Contributors (A→Z)

The Open Siddur Project is a volunteer-driven collaboration between folk passionate about Jewish spiritual practice. Some are interested in the Siddur as a technology for preserving and disseminating an evolving history of Jewish ritual, practice, and sacred poetry. Others are energized by the design challenge of crafting Siddurim that function effectively for nurturing spiritual, emotional and creative intelligence. All of us see the potential that creative engagement holds for empowering students and teachers to take ownership of those ingredients comprising their shared cultural inheritance.

The Open Siddur is a non-prescriptive, non-denominational project whose only intent is to help revitalize Judaism by ensuring its collective spiritual resources — the creative content intended for communal use — remain free for creative reuse. The Open Siddur Project invites participation without prejudice towards ethnic heritage, skin color, nationality, belief or non-belief, sex, gender, sexuality or any other consideration. All we ask for is an intellectually honest commitment to the principles and sensibilities preserved in our mission statement.




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Rabindranath Tagore (7 May 1861 – 7 August 1941, and also known by his sobriquets Gurudev, Kabiguru, and Biswakabi) was a Bengali polymath, poet, musician, and artist from the Indian subcontinent. He reshaped Bengali literature and music, as well as Indian art with Contextual Modernism in the late 19th and early 20th centuries. Author of the "profoundly sensitive, fresh and beautiful verse" of Gitanjali, he became in 1913 the first non-European to win the Nobel Prize in Literature. Tagore's poetic songs were viewed as spiritual and mercurial; however, his "elegant prose and magical poetry" remain largely unknown outside Bengal. He is sometimes referred to as "the Bard of Bengal".
Michal Talya
Michal Talya (מיכל טל-יה) is a musical artist, psychologist, and liturgist living in Jerusalem.
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Rabbi Norman Tarnor, translator and author, was principal of the Hebrew High School of New Haven, Connecticut and taught at the University of Judaism in Los Angeles.
Moshe Teitelbaum
Moshe Teitelbaum (1759 – 17 July 1841) (Hebrew: משה טייטלבוים), also known as the Yismach Moshe, was the Rebbe of Ujhely (Sátoraljaújhely) in Hungary. An adherent of the Polish Ḥasidic Rebbe, Yaakov Yitzchak of Lublin (as well as of Sholom Rokeach of Belz), Teitelbaum was instrumental in bringing Ḥasidic Judaism to Hungary.
Der Tekhines Proyekt
Organized by Noam Lerman, Der Tekhines Proyekt reclaims traditional tekhines written and prayed by women, trans, and gender-non-conforming people, and makes them accessible. It includes workshops, where people engage with original Yiddish tekhines liturgy with English translations, learn new melodies paired with small sections of tekhines, and discuss the Feminist practice of spontaneously praying in the vernacular. Multiple individuals locate interesting tekhines, partake in translation work, create new melodies, and collect contemporary heart-prayers in the vernacular, so that tekhines can be brought back into our prayer spaces.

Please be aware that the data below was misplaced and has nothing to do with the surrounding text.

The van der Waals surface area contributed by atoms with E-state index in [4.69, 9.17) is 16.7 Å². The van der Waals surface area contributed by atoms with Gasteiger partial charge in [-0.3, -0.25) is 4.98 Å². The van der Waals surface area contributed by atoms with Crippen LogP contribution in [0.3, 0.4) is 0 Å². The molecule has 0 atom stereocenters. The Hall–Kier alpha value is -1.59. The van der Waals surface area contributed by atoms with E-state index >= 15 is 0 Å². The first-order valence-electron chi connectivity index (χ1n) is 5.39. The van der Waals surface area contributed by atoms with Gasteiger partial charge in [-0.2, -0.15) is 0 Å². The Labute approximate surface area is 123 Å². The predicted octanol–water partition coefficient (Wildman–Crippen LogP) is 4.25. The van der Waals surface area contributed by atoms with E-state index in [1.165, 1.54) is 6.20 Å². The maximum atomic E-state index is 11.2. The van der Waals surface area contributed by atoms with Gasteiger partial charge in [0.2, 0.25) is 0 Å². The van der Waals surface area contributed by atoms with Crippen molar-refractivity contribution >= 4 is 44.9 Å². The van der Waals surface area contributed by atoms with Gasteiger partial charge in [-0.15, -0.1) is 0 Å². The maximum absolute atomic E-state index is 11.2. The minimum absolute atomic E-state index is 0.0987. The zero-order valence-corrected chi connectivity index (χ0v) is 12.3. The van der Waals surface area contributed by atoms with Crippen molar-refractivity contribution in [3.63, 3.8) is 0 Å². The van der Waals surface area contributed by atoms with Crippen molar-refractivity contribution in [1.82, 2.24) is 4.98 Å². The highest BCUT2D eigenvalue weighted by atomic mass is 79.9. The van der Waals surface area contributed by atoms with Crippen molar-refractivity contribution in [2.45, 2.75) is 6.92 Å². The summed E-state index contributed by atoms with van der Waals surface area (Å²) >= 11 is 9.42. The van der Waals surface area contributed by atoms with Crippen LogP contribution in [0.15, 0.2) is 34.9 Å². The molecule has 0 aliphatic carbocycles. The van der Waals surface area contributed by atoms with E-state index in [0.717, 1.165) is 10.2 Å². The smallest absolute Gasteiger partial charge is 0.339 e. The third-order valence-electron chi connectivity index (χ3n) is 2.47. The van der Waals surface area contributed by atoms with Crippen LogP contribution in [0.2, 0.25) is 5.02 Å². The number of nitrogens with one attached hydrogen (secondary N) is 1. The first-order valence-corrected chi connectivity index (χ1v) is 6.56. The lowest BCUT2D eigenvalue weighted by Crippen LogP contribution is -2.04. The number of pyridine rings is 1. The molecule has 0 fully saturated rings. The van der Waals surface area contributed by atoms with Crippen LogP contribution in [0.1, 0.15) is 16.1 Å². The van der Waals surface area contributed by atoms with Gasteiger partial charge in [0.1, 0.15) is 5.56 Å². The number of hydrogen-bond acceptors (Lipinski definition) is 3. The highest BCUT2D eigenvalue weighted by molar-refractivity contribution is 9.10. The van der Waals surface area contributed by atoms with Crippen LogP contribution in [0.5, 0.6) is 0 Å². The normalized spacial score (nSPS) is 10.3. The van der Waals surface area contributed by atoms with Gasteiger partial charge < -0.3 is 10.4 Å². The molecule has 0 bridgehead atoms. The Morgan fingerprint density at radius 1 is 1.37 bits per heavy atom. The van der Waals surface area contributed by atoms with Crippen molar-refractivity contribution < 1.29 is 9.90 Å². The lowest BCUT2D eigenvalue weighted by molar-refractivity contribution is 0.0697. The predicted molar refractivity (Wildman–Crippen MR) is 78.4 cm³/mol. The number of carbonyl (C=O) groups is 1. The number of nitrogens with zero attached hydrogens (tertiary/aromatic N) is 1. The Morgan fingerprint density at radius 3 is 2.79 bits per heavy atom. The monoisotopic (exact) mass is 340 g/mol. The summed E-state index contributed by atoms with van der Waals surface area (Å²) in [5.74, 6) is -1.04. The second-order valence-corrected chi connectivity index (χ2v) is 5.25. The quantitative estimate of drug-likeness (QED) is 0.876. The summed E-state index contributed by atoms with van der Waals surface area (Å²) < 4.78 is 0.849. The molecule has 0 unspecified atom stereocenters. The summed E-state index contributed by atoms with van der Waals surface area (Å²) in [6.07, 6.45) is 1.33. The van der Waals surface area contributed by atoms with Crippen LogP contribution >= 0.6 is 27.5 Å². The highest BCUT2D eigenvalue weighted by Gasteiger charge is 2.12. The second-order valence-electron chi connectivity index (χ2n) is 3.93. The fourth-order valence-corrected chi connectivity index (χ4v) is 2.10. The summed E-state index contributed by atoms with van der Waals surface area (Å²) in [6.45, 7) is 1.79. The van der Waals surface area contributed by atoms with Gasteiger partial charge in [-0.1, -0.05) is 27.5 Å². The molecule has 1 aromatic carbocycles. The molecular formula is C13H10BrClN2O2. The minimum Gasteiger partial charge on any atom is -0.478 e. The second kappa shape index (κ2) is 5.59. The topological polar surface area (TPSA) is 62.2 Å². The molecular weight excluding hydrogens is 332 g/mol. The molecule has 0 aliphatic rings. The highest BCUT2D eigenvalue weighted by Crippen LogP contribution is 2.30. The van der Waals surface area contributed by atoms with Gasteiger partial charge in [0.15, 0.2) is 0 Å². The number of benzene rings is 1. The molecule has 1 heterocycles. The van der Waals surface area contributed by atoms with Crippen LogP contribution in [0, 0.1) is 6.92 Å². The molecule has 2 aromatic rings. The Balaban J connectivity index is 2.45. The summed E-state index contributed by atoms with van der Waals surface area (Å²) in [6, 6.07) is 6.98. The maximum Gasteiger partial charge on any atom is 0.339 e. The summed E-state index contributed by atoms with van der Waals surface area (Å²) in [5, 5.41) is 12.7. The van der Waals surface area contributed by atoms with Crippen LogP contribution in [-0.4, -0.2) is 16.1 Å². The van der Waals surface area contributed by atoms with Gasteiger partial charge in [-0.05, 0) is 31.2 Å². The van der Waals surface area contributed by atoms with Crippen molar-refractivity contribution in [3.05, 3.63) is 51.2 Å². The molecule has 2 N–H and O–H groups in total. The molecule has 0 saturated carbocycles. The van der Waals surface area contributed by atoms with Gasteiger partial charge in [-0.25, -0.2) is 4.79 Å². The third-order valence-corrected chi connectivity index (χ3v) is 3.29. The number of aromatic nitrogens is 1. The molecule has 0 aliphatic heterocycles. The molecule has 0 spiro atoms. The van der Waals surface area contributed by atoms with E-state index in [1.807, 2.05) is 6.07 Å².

Baruch Jean Thaler (translation)
Baruch (B.J.) Thaler received his B.R.S. from United Lubavitch Yeshivah Tomchei Temimim (Morristown); Smichah (Rabbinical Ordination) from Central Yeshivah Tomchei Temimim Lubavitch (770); B.A. (Eng. Lit./Creative Writing) & M.F.A. (Film) from Columbia University. Baruch grew up Chabad in Crown Heights, Brooklyn, speaking Yiddish. Later, he worked for the Folkbeine Yiddish Theater and the New Yiddish Repertory, translating and acting in stage classics. He also worked on Yiddish translation for the Milken American Jewish Music Archives and others, and was a writer-editor for the Yiddish “Algemeiner Journal” and film-editor for "The Forward." His Hebrew translation projects include “The New American Haggadah,” the works of the late Lubavitcher Rebbe, and of other Hasidic-Kabbalistic masters. Film credits include: “Projecting Freedom,” “Romeo and Juliet in Yiddish,” “Punk Jews”; he also filmed Yiddish legends Mine Bern and Mike Burstyn. He currently spends a good part of the year organic farming. Still a Shliach (outreach “rabbi”) in heart - Baruch coordinates a troubadouring tribe of kindred spirits, called “Home of HoWL” (Holy Wow Love), who are creating new exciting ways to reexperience the traditions and rituals of yore, bridging heimish hasidism with homie hipsterdom. When the spirit is right, Baruch comes up with a niggun or two -- especially if it will help enhance davvening with kavvanah...
the Masoretic Text
The Masoretic Text is the authoritative Hebrew and Aramaic text of the Tanakh for Karaite and Rabbinic Judaism. It was primarily copied, edited and distributed by a group of Jews known as the Masoretes between the 7th and 10th centuries CE. The Masoretic Text defines the Jewish canon and its precise letter-text, with its vocalization and accentuation known as the Masorah.
T'ruah: The Rabbinic Call for Human Rights